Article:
In one of the first major interviews with the Valorant team, DrLupo broached the subject of esports. Anna Donlon and Joe Ziegler, the interviewees, said it was something they wanted for the game. But it didn’t sound like a priority. They also said the community would be a big part of Valorant‘s competitive and esports development. But now, a week into the Valorant closed beta, Whalen Rozelle, Senior Director of Global Esports for Riot Games, has laid out their plan to build a thriving, long-lasting esports scene.
Rozelle starts by stating his belief, which the whole Valorant team shares, that the game has the ingredients necessary to be a successful esport worthy of the lifelong interest and attention of its fans. To that end, Riot Games has identified three core principles that it will build the scene on.
Three core principles
The first is competitive integrity, something that the developers touched on in the Dev Diary about the game’s netcode and servers. It comes down to giving players complete control of the outcome of a match. This means eliminating as many external factors as possible. That includes everything from ping to hit registrations to even hackers.
The second principle, accessibility, deals with the broadcast of Valorant as an esport and competitive shooter. This principle ensures the Valorant team and community partners who host events meet a certain standard of quality that existing esports fans expect. However, it also promises to make Valorant esports easy for new fans to engage with.
Finally, Valorant‘s esports scene will be built on authenticity. Rozelle goes so far as to say that the scene belongs to the community more than to Riot or the Valorant team. The plan isn’t to draw on existing talent pools from other titles. Instead, Riot wants to foster an environment where new voices, talent, and stars can rise from the community as it grows.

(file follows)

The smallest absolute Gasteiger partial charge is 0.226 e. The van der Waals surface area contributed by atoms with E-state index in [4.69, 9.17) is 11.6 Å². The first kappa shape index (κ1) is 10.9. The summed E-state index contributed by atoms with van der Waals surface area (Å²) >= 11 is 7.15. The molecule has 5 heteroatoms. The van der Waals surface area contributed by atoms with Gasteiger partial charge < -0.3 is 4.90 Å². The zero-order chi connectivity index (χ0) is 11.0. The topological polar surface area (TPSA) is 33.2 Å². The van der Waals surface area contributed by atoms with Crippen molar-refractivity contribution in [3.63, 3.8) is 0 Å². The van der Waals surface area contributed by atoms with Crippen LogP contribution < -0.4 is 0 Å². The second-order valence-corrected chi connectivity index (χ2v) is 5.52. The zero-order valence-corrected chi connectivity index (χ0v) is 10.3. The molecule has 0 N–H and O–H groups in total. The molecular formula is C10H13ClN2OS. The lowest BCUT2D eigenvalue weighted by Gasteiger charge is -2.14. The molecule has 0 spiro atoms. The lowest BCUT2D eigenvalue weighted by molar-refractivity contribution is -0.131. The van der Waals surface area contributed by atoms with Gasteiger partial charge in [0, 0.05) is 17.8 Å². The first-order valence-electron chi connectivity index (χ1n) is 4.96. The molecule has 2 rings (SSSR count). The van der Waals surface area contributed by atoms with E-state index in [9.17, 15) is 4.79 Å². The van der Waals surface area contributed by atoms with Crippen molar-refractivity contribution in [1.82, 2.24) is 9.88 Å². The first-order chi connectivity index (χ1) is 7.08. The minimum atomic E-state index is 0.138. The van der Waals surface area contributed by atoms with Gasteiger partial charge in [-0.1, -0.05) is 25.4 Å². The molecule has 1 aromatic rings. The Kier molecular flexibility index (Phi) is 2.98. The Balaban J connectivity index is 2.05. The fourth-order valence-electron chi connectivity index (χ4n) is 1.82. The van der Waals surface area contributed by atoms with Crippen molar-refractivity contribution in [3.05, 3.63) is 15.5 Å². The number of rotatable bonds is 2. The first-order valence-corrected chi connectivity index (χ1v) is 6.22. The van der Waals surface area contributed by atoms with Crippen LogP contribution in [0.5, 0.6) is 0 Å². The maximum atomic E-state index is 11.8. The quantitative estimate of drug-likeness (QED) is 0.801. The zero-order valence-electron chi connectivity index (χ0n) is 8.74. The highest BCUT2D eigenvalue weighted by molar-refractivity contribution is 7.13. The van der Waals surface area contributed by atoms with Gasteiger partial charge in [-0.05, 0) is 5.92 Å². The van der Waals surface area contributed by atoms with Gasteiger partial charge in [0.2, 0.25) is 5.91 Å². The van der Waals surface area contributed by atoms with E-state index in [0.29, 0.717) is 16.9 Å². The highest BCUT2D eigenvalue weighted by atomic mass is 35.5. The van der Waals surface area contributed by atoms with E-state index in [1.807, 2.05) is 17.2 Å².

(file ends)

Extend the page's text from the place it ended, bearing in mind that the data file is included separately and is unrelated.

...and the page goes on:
Building the Valorant community
Rozelle then echoed Donlon and Ziegler’s statement that Riot will not force the Valorant competitive scene to develop prematurely. Nor will Riot host any events in the foreseeable future. Rather, it will focus on developing relationships with players, content creators, tournament organizers, and developers. These are the people who will inevitably build the competitive scene of Valorant.
Riot has developed some competitive guidelines that tournament organizers need to adhere to if they want to host events. Additionally, developers can now engage with Riot through the Riot Developers Portal to discuss products they want to develop for Valorant.
Rozelle wraps up by mentioning that Riot plans for Valorant‘s esports scene to last for up to thirty years. That will be very reassuring for players, broadcasters, tournament organizers, and content creators hoping to make a career of the game.